The tone of the film is very questioning but with no preconceptions. On the issue of who is to blame no-one will be left unscathed, whether that is science sceptics, the media or most particularly scientists themselves.   Sir Paul is very aware of the culpability of scientists and that will come across in the film. They will not be portrayed as white coated magicians who should be left to work in their ivory towers – their failings will be dealt with in detail.

None of this was true, was it? The tone of the film was unquestioning and carried a clear preconception that sceptics were wrong. No scientist emerged criticised in any meaningful way. The idea that Sir Paul felt the scientists to be culpable in some way (if indeed he does) was not conveyed to the audience and none of the scientists' failings were discussed.  This is hard to square with Mr Laverty's statement that " At no point did anyone on the production team lie or mislead any contributors about the programme's content or objective." Very hard indeed.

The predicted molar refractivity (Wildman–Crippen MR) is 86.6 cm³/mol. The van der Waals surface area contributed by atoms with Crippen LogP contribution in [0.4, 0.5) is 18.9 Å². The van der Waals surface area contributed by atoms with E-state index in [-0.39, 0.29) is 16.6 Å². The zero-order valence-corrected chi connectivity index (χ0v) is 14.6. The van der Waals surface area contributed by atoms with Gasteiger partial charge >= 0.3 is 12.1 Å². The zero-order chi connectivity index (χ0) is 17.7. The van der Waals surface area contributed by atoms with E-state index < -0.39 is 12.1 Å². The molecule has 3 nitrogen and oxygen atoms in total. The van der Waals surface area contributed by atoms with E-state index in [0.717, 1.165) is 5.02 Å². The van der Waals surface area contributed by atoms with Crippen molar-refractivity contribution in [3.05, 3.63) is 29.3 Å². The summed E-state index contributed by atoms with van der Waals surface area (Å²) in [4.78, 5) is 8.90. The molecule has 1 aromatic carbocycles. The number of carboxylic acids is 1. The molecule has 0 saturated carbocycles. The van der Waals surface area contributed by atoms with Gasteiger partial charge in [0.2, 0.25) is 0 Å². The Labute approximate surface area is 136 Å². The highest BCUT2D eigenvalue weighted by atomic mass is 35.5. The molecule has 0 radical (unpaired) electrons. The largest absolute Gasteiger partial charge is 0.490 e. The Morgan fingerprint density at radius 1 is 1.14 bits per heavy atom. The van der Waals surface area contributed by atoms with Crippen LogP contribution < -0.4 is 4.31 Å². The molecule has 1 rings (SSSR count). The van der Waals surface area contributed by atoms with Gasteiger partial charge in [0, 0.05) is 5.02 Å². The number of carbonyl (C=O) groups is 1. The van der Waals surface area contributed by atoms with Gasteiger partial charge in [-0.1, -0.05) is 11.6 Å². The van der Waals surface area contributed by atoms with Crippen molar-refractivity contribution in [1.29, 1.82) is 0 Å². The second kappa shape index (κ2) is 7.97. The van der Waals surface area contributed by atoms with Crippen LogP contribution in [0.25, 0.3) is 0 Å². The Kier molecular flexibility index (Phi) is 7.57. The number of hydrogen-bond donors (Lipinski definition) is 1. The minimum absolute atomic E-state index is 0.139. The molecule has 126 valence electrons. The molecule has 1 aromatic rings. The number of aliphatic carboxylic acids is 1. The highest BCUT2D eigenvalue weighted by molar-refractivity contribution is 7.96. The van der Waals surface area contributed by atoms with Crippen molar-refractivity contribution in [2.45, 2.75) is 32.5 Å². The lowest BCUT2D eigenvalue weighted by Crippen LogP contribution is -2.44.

To return to the new missive...

We recorded an interview in good faith with James lasting just over 90 minutes - a typical length of interview for most scientific documentaries. The film contained five minutes from this interview, including what we believed were his key arguments.

Were they what he believed were his key arguments though, or was this just another example of sceptic arguments having to be interpreted by an environmentalist?

The science in the film was rigorously researched and accurate.

This is plainly untrue. Even the scientist interviewed by the programme has admitted that he got the figures wrong. It was a clear case of the BBC regurgitating anything that met their preconceived green agenda.

There is a substantial body of evidence that humans – rather than natural causes – are producing most of the increases in atmospheric CO2

The significance of this human contribution can only be properly assessed against the evidence that the natural release of CO2 into the atmosphere is almost completely balanced by the absorption of CO2 into the land and oceans as part of the carbon cycle.

That ain't what they said in the programme though was it?